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McCain Backs Illegal Wiretaps

McCain's flip-flop on radical executive power and illegal spying actually happened a few days ago, but I'm glad Charlie Savage elevated it by covering it in the New York Times.

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Spineless Dems To Capitulate on FISA

I congratulate Barack Obama on his primary win and think he has the opportunity to bring forward meaningful change in America. In fact, he can start today. He can go to the well of the Senate and demand that the party he now leads not authorize new powers to spy on Americans and immunize corporations who broke the law with their illegal spying in the first place.

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Can the Iraqis Save Iraq?

A unified front is forming in Iraq among Sunnis and Shiites, opposed to the terms of the draft of a long-term security agreement to keep US forces in the country. Muqtada al-Sadr tapped into a populist rejection of the US occupation and the Iraqi government, for now, is playing hardball.

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Petraeus Moves the Goalposts - Again

Are people really going to fall for this again?

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The Party Will Survive The Primary

Rachel Maddow basically just namechecked Atrios on MSNBC and called the race a series of Friedman Units, where pundits and media types say "the next primary will be over!" and then nothing happens. This was the ultimate inconclusive result, in Pennsylvania, 30-40 million to get a 10-point win with probably around ten delegates in Clinton's favor. The media has a real desire to keep this thing going and hype up the "this is it!" nature of the next primary, and then nothing happens. I'm with Matt Yglesias - this kind of has to end. There really isn't a whole lot more information that superdelegates are going to get. There's a saturation level that has been reached. We know the strengths and weaknesses of these candidates. We know what demographics they win against one another and what demos they lose. About half the Democrats in the country like Clinton and about half like Obama. She's from the Northeast and he's from the Midwest, and they get a tilt in their favor in each of those regions. He can't knock her out because she's really good at campaigning, and she was swamped by him early because he's really good at campaigning. The level of competition is far higher here than it will be in the fall against John McCain, actually. So the superdelegates can make their choice. They could make it today.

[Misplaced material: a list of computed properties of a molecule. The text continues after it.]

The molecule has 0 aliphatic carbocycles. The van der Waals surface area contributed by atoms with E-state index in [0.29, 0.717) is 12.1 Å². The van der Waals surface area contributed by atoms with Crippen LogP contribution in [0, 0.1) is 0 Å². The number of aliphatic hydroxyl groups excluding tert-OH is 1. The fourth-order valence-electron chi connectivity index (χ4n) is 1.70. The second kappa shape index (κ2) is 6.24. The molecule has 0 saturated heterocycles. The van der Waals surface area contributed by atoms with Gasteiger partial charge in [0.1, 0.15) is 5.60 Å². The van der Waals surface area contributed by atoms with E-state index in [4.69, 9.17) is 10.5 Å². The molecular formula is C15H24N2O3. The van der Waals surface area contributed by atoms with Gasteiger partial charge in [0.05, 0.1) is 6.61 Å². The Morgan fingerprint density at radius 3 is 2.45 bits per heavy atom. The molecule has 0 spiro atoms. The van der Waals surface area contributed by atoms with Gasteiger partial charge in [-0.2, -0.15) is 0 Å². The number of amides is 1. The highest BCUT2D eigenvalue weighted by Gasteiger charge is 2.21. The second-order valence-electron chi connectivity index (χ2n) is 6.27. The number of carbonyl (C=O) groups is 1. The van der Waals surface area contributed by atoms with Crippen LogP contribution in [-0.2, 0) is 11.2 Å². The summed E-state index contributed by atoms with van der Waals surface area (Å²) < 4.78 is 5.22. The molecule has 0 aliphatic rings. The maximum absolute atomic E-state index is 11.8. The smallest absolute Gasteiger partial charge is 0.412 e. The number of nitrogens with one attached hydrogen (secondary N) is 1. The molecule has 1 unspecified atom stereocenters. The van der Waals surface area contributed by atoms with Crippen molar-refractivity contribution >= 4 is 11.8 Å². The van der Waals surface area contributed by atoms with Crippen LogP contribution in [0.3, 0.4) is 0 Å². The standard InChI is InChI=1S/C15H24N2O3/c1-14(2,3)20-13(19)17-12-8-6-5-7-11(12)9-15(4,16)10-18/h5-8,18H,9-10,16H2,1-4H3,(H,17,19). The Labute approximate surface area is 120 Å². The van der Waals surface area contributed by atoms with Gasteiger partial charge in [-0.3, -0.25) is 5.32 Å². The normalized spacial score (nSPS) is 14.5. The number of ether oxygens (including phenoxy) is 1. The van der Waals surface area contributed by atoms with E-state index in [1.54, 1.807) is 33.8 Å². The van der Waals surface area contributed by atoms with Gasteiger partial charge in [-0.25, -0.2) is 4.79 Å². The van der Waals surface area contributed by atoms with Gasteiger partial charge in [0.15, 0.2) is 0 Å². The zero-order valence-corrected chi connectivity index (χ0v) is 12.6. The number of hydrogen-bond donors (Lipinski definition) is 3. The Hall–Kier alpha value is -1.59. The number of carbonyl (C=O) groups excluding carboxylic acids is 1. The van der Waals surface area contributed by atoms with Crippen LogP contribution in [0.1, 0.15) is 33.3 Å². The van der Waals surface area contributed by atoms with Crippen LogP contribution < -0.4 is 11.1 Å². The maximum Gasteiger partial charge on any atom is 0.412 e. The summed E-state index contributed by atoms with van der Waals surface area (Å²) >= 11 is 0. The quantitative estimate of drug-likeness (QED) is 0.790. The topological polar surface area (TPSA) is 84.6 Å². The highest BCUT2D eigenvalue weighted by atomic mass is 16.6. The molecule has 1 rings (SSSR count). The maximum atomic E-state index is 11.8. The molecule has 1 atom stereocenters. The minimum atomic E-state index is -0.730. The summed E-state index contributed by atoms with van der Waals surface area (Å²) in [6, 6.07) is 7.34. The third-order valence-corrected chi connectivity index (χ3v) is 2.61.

And I agree with Stoller, we're going to be fine. Democrats forced a runoff, and came within a hair's breadth of winning, in a seat in the middle of Mississippi (MS-01) tonight, an R+10 seat. The "Clinton/Obama voters will vote for McCain if their guy doesn't win" polling is about as relevant in the middle of a hotly contested primary as a national Paul-Richardson head-to-head (You might have noticed that Ron Paul got 16% of the vote in the GOP primary in PA tonight, and Huckabee 21% 11%. Does that mean core Republicans won't vote McCain? Uh, no). There were high numbers for disafffected McCain supporters voting for Gore over Bush in 2000. This is essentially a Parliamentary country among core party members, the kind who vote in primaries.

Obama lost the plot in the last several weeks, and Clinton capitalized with a faintly divisive, but strong campaign. Obama needs to get back on his feet in two favorable states. He has not lost a single state that shares a border with his home state of Illinois (Iowa, Wisconsin, Missouri). His speech tonight was pretty much a replay of his 2004 DNC keynote, and he's trying to return to the themes on which he won early. If he wins those two states it will be very significant. But the superdelegates need to come out from under the rocks where they're hiding and end this.